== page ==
Let's take some bets before I show the headphone measurements. Who thinks they are going to be good or bad? Let's find out.

Here is what we get with 300 ohm load:

Sony High-Resolution Audio HDD player HAP-S1 Headphone 300 Ohm Power Measurements.png


Wow. That is incredibly high noise level. There is good amount of power though which "smells" to me that they output is coming from the power amp and hence the much higher noise level.

Let's see what happens when we reduce the load to 33 ohm:

Sony High-Resolution Audio HDD player HAP-S1 Headphone 33 Ohm Power Measurements.png


Crap is what happens. We lose a ton of power. Usually we get more power when we go down in load impedance. Not here. We are left with incredibly low 45 milliwatts of power. I suspect your phone puts out more power than this desktop product. What is wrong? This is what is wrong:
Sony High-Resolution Audio HDD player HAP-S1 Headphone Output Impedance Power Measurements.png


Yup. We have 400 Ohm output impedance! So our suspicion is correct. They did not design a dedicated headphone amp. Instead, they put a 400 ohm resistor on the output of the power amplifier and called it done. Never mind that we now have huge losses and impedance that will likely change the tonality of most headphones you throw at it.

You could have predicted this book by its cover (DAC measurements), could you not?

Can the power amplifier save the HAP-S1? Let's find out.

Power Amplifier Measurements
Let's start with our usual 5 watt dashboard. I used the S/PDIF digital input:

Sony High-Resolution Audio HDD player HAP-S1 Power Amplifier Dashboard Measurements.png


0.03% distortion? Why would anyone care about high-bit-depth content on an amplifier that can't remotely resolve 16 bit content? We are 50 dB short of resolving 20 bits!

Even if the harmonic distortion was not there, all of those mains harmonics would have gotten us.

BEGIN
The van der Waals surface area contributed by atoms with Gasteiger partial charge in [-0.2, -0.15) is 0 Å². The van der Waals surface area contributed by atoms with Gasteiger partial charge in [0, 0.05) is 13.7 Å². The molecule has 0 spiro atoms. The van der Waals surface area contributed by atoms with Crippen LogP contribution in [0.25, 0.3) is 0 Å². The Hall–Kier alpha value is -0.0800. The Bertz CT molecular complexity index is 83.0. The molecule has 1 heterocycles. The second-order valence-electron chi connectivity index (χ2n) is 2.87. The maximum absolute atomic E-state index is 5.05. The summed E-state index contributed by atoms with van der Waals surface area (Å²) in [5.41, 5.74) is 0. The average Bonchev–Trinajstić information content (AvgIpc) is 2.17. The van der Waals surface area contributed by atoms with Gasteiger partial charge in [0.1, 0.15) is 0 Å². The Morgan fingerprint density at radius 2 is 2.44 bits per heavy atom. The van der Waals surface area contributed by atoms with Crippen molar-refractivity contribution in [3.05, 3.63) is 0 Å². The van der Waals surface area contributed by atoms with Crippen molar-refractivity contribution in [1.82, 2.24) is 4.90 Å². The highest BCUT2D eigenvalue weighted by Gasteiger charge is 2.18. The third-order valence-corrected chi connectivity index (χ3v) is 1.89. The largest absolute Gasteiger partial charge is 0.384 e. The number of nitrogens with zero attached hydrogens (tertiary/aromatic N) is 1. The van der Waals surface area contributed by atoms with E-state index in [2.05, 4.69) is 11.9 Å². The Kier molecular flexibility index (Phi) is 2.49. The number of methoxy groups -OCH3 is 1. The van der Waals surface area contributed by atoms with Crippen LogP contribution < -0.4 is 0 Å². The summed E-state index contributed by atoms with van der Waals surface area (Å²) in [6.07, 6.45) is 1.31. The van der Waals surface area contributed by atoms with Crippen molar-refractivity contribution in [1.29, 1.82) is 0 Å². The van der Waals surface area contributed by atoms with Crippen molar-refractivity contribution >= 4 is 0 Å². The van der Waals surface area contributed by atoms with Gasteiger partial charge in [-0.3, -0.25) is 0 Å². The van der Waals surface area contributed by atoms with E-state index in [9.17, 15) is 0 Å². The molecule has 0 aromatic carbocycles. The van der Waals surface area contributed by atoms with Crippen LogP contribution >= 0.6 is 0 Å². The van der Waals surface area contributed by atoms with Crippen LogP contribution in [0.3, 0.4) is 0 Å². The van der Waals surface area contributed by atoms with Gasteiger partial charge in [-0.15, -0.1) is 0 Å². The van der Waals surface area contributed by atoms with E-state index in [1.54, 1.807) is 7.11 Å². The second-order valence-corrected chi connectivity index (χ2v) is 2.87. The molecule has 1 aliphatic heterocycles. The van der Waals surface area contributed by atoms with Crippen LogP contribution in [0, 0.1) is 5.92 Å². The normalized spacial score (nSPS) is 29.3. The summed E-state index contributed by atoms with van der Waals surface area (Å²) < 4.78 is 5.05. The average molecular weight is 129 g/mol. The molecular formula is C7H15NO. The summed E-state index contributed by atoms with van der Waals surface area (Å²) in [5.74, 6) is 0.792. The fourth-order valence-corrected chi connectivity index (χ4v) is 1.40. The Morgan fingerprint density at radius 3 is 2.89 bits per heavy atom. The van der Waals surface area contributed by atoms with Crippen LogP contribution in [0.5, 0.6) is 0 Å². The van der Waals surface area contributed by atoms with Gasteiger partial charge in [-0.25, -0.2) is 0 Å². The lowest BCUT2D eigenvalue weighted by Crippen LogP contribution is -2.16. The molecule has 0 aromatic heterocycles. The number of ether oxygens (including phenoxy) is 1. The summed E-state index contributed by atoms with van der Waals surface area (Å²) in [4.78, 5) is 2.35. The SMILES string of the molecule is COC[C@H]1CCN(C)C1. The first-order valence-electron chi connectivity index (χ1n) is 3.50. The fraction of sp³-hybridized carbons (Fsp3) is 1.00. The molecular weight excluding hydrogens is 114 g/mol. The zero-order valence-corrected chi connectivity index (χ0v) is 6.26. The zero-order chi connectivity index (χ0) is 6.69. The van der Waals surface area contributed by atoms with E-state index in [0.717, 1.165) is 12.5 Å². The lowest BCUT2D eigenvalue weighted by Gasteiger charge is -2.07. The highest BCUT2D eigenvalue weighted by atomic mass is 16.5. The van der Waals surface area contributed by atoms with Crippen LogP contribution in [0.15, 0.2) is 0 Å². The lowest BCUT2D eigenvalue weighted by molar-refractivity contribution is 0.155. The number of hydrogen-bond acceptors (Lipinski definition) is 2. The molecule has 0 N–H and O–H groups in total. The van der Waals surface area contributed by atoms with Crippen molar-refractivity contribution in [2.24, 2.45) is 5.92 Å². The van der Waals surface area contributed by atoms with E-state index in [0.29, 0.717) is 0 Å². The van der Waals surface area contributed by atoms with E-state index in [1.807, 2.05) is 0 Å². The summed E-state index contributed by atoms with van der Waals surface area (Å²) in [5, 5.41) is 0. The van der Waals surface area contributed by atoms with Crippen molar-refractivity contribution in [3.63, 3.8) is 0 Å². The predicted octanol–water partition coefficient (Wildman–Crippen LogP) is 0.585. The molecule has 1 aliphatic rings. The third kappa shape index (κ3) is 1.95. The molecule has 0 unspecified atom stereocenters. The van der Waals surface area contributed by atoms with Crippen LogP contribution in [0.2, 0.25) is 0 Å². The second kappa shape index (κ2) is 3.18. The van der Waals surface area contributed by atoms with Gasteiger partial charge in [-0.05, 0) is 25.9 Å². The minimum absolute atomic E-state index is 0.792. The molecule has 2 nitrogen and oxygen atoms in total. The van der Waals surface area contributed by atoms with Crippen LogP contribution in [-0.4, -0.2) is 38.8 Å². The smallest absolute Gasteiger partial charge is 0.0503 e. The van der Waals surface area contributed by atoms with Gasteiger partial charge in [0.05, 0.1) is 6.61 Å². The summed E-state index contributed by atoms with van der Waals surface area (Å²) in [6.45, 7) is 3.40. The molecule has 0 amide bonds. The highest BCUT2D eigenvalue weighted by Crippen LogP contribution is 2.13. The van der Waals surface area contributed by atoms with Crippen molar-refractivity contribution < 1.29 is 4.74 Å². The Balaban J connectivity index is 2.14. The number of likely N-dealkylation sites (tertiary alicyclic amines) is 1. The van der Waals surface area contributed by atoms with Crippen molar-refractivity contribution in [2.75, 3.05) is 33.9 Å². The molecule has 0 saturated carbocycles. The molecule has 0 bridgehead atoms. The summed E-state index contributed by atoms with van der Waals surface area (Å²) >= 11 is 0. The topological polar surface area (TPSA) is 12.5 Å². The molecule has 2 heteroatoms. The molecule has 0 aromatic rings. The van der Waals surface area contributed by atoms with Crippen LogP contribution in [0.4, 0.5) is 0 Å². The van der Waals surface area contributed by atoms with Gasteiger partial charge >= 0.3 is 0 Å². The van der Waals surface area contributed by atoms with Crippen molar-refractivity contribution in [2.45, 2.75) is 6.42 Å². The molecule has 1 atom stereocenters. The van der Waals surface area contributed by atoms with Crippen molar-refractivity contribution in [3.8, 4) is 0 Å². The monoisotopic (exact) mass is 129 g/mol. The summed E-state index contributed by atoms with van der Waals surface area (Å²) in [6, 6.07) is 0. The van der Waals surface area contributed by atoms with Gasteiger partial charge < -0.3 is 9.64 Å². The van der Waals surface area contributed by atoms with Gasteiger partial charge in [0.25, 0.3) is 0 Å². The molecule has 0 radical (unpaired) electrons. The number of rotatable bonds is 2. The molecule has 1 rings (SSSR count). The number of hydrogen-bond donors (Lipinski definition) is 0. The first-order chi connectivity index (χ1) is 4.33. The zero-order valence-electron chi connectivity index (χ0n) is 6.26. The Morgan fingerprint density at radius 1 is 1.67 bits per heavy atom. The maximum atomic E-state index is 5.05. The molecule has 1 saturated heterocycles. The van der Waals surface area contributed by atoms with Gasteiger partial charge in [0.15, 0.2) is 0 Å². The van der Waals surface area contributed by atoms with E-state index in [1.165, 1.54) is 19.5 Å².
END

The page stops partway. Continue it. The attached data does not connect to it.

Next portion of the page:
Frequency response is flat enough for CD playback but for high-res we have some peaking which an be forgotten:
Sony High-Resolution Audio HDD player HAP-S1 Power Amp Frequency Response Measurements.png


Sony does not spec the power level at 4 ohm. This is what I got:

Sony High-Resolution Audio HDD player HAP-S1 Power Amp 4 Ohm Measurements.png


Not bad as far as power goes for a desktop amp but as expected, noise level is pretty high. Best case performance is 0.01% THD+N (really +N). Should be good enough for small desktop/bookshelf speakers.

I think we need to stop punishing ourselves and stop here.

Conclusions
To say the Sony HAP-S1 has disappointing performance is an understatement. There is not one subsystem that is designed for excellence. You can tell no one cared for was proud of the audio performance since the "specifications" on Sony site has essentially no data. The engineers that designed the good Sony gear back in 70s, and 80s must be long retired by now. Morita-san (co-founder of Sony), may he rest in peace, would have a heart attack over what this HAP-S1 produces.

The engineers are not the only ones at fault. The marketing department is to blame too for demanding a list of modern features, forgetting what it means to build an audio product with Sony name on it. Clearly they are out of touch not realizing the importance of good headphone amplifier design for example.

The amount we have regressed in audio performance over the years is astonishing. Companies have forgotten where they have come from and what their brands stood for. It is not like they can compete with software giants like Apple. The least they can do is build great performing hardware. The guard is asleep, leaving it to "chinese" companies to build state of the art desktop audio products. Imagine the shame in that. I hope there is a serious wake up call at Sony.

Now please excuse me as I go and edit out Sony out of my resume. :(

------------
As always, questions, comments, recommendations, etc. are welcome.

Have craving for some good Dim Sum. Nearest place is 35 miles away so I need gas money for that. Please consider donating money using:
Patreon: https://www.patreon.com/audiosciencereview), or
upgrading your membership here though Paypal (https://audiosciencereview.com/foru...eview-and-measurements.2164/page-3#post-59054).